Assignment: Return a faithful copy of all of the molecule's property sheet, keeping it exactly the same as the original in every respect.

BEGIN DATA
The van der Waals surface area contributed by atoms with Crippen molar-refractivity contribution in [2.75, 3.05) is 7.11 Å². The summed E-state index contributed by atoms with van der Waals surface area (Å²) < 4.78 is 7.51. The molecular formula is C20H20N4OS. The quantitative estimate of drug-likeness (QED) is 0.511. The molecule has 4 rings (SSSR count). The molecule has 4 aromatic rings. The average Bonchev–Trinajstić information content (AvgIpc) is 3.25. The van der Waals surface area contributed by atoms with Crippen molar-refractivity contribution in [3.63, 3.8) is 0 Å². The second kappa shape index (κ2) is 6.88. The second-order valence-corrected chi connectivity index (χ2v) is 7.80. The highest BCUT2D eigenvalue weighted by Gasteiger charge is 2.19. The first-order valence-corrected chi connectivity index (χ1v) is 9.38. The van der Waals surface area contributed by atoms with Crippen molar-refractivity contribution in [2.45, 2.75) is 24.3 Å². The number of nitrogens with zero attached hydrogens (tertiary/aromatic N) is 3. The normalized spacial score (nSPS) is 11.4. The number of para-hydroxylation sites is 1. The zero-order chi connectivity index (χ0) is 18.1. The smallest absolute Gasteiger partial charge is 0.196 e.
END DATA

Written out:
The van der Waals surface area contributed by atoms with Crippen molar-refractivity contribution in [2.75, 3.05) is 7.11 Å². The summed E-state index contributed by atoms with van der Waals surface area (Å²) < 4.78 is 7.51. The molecular formula is C20H20N4OS. The quantitative estimate of drug-likeness (QED) is 0.511. The molecule has 4 rings (SSSR count). The molecule has 4 aromatic rings. The average Bonchev–Trinajstić information content (AvgIpc) is 3.25. The van der Waals surface area contributed by atoms with Crippen molar-refractivity contribution in [3.63, 3.8) is 0 Å². The second kappa shape index (κ2) is 6.88. The second-order valence-corrected chi connectivity index (χ2v) is 7.80. The highest BCUT2D eigenvalue weighted by Gasteiger charge is 2.19. The first-order valence-corrected chi connectivity index (χ1v) is 9.38. The van der Waals surface area contributed by atoms with Crippen molar-refractivity contribution in [2.45, 2.75) is 24.3 Å². The number of nitrogens with zero attached hydrogens (tertiary/aromatic N) is 3. The normalized spacial score (nSPS) is 11.4. The number of para-hydroxylation sites is 1. The zero-order chi connectivity index (χ0) is 18.1. The smallest absolute Gasteiger partial charge is 0.196 e.